On 15 December 2022, Dasra and Catalyst 2030 co-hosted the second in a series of global conversations for funders on the future of funding systems change (see the findings from the first salon post). The conversation convened donors operating in India, to gather their feedback on the NGO urgent letter. The letter, which was led by social entrepreneurs and gained over 1,100 signatures, calls for ten shifts in funding practice. These include providing multi-year, unrestricted funding; simplifying reporting and application procedures; and embracing a systems change mindset.
This Donor Salon assembled Indian philanthropists and funding organisations to discuss these principles and consider what they would mean in practice for philanthropists and civil society in India. We are deeply appreciative of those who participated in this discussion and are paving the way for a new model of funding, in partnership with grantees and proximate leaders.
Here are five takeaways from the conversation:
1. Local ecosystems of donors are crucial
Funders in India need to work closely with one another to shift funding practice. A strong ecosystem of funders aligned to a set of principles, will not only facilitate more effective funding practices in India, but will also encourage peer-to-peer accountability of those that commit to a new model of practice. Funders need to feel accountable to this pledge so that they are motivated to implement it. Working together, funders can demonstrate how to fund and utilise peer learning spaces to encourage other funders on their journey to shifting funding practices.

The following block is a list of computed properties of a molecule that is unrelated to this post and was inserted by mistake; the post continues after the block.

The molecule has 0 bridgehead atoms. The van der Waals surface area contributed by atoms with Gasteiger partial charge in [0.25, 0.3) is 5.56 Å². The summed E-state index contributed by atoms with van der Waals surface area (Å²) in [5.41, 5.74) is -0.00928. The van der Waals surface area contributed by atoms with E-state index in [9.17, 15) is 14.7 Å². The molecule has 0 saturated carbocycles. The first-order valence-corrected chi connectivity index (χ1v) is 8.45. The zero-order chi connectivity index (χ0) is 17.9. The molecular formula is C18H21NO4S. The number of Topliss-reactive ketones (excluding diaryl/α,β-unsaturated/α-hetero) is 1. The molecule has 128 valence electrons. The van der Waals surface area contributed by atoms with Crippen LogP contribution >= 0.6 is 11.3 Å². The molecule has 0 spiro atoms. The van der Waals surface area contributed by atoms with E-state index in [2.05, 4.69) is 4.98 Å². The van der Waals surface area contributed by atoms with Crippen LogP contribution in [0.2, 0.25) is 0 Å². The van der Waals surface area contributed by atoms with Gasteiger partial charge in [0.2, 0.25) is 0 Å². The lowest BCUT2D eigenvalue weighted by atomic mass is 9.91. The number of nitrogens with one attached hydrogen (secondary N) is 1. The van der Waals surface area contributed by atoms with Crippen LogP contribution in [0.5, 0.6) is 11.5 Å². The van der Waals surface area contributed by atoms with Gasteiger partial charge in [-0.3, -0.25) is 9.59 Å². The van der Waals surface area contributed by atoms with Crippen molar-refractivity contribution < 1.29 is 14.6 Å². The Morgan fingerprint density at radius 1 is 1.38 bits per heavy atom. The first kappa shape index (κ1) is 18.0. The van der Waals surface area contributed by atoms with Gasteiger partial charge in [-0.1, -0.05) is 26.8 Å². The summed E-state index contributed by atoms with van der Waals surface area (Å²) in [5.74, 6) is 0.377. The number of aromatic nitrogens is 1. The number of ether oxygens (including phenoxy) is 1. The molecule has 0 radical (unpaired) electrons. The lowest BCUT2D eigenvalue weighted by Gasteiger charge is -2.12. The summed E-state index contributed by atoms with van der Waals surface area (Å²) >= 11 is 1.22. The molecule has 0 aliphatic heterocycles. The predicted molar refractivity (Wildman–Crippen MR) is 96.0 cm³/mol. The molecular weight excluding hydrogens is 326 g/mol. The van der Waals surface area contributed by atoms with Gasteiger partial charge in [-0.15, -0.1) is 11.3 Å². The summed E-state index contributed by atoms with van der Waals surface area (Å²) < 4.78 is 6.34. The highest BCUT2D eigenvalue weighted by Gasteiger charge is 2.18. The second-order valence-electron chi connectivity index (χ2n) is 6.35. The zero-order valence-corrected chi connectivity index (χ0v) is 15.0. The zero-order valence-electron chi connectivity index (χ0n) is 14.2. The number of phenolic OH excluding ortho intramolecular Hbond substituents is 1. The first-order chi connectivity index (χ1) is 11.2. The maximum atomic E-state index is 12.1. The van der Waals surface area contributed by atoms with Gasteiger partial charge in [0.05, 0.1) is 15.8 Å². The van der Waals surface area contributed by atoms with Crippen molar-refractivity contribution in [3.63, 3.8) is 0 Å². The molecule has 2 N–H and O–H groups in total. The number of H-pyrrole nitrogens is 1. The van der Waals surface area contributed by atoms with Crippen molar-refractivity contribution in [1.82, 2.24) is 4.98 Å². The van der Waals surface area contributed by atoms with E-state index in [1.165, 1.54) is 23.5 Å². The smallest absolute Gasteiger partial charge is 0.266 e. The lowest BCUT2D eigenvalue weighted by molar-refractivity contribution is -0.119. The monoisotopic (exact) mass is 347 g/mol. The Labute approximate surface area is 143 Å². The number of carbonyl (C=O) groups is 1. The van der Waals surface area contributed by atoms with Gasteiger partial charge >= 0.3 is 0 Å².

2. Funders need support on how to embrace these principles
For many funders, the shifts required sound great in theory, but knowing how to embrace them in reality is another issue altogether. This by no means suggests funders are not willing, but rather that they need clear examples and references in order to make this shift. Creating a Funder Pledge that provides and signposts learning opportunities is crucial to its successful implementation.
3. We need to commit to using inclusive and empowering language
As a community we need to proactively step away from language that is rooted in oppressive systems, such as capitalism, and which create a sense of ‘us vs them’. If we are to create a pledge, the language we use needs to be empowering and inclusive. For example, terms such as ‘capacity building’ suggest a grantees’ capacity must be built and overlook their ability to address their own challenges.
4. System level change requires us to address corporate giving and CSR policies in India
Current Corporate Social Responsibility (CSR) policies affect the state of philanthropy in India. Amendments made to India’s CSR law over the last three years have limited the ability of CSR donors to make flexible, unrestricted grants to NGOs. They have also increased utilisation constraints and reporting burdens on the implementing NGOs. It is crucial that the Indian funding community and its allies work to bridge the gaps created by this policy. This becomes even more important given the reliance NGOs have historically had on private sector funding in India.
5. This is a journey that funders must fully and emotionally engage with
True change requires more than reading through principles and signing a pledge. It requires funders to fully and emotionally engage with the debate and with their work. Acknowledging this entry point, and preparing for true and honest engagement, is part of the journey itself.
Where do we go next?
Catalyst 2030 will continue to listen and share the feedback from these global, funder-led discussions, to advance funding for systems change. Stay tuned as we work with funders, intermediaries and social entrepreneurs globally to create a funding system that serves us all better. Next stop, Brazil.